There is a wealth of third party providers out there vying for business such as Dropbox, OneDrive, Google Drive and iCloud – but how secure are they? With ransomware and hacking on the rise – it’s good to know your files are secure.
With cloud now becoming the dominant force in storage, there’s been a shift in how we look to secure our documents. As we’ve shifted away from the traditional office environment, it’s now more vital than ever that everyone who’s working from home has access to the files they need. Readily available, are services we’ve known for some time such as Dropbox and iCloud – but they tend to do better for personal files. When it comes to businesses, they’ve often gone to services such as OneDrive and Google Drive to hold critical files. They’re not the only option however. Cloud storage can be done outside of these ecosystems and on your own cloud servers, accessible as any file would be with a simple virtual desktop from home.
Google Drive has never fallen foul to a major cybersecurity incident, making it one of the better options available. They’ve used https since inception on all their services and use two factor authentication and SSL encryption. The only slight flaw is that it uses 128-bit AES encryption for resting data, however that is still strong in itself.
Business users can take advantage of AES-256 bit encryption on resting data, and permissions can be set for files and folders. There’s also lost and stolen protection on devices meaning you can unlink in the event of a potential breach. There’s been an improvement in SSL lately in response to the growing online threats of accessing data, meaning it’s improving security all the time. There have been several breaches though. In 2016 there were roughly 68 million passwords leaked online stemming from an earlier breach in 2012, but Dropbox insisted that no user accounts had been compromised.
It’s rare for businesses to consider iCloud for online storage, but some do and they get 128-bit AES as standard, instead of 256-bit. A unique element of iCloud is that encryption keys are defined at device level and as such Apple are unable to access any files or the data needed to decrypt. They of course use SSL for data in transit too. The issue iCloud has faced is that there have been breaches, but mainly due to user error, rather than hacking. They’re still recovering from this, as even though it was a phishing hack, there are still questions about the ease of which the files were accessed and distributed.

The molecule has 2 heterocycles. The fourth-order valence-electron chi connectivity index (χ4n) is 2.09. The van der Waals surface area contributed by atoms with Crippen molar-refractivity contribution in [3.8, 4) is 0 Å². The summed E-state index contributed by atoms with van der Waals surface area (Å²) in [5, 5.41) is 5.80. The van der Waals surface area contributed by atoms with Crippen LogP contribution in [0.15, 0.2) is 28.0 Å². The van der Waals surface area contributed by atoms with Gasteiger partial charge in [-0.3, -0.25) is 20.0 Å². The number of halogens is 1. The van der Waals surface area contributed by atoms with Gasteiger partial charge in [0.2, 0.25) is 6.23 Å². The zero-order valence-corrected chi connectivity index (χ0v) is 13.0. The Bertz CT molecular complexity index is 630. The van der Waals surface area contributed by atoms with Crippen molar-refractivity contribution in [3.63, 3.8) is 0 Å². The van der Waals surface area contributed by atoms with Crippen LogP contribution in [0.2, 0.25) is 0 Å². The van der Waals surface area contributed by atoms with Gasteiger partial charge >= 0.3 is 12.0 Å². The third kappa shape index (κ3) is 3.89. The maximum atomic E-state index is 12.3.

OneDrive manages to fly somewhat under the radar in terms of cybersecurity, as being owned by Microsoft, they consistently deal with Windows hack attempts, rather than OneDrive. What OneDrive does exceptionally well is that data is encrypted using BitLocker on the hard drive at rest. Microsoft Cloud handles encryption while in transit on a per-file basis. This means if ever there is a breach, hackers can only ever access one file at a time instead of a plethora or database, making the whole system very secure. Combine this with two-factor authentication as standard and it proves to be very secure indeed. User error is usually the only breach OneDrive has to deal with, as it’s never really been the target of a large hack or breach.
A brief summary
Knowing what platform to use can be advantageous. As a business it gives you the peace of mind that your data is being held in a secure environment. It’s difficult to choose the right cloud storage provider from the third parties listed, but if moving your files to the cloud is something on your radar, then please do get in touch.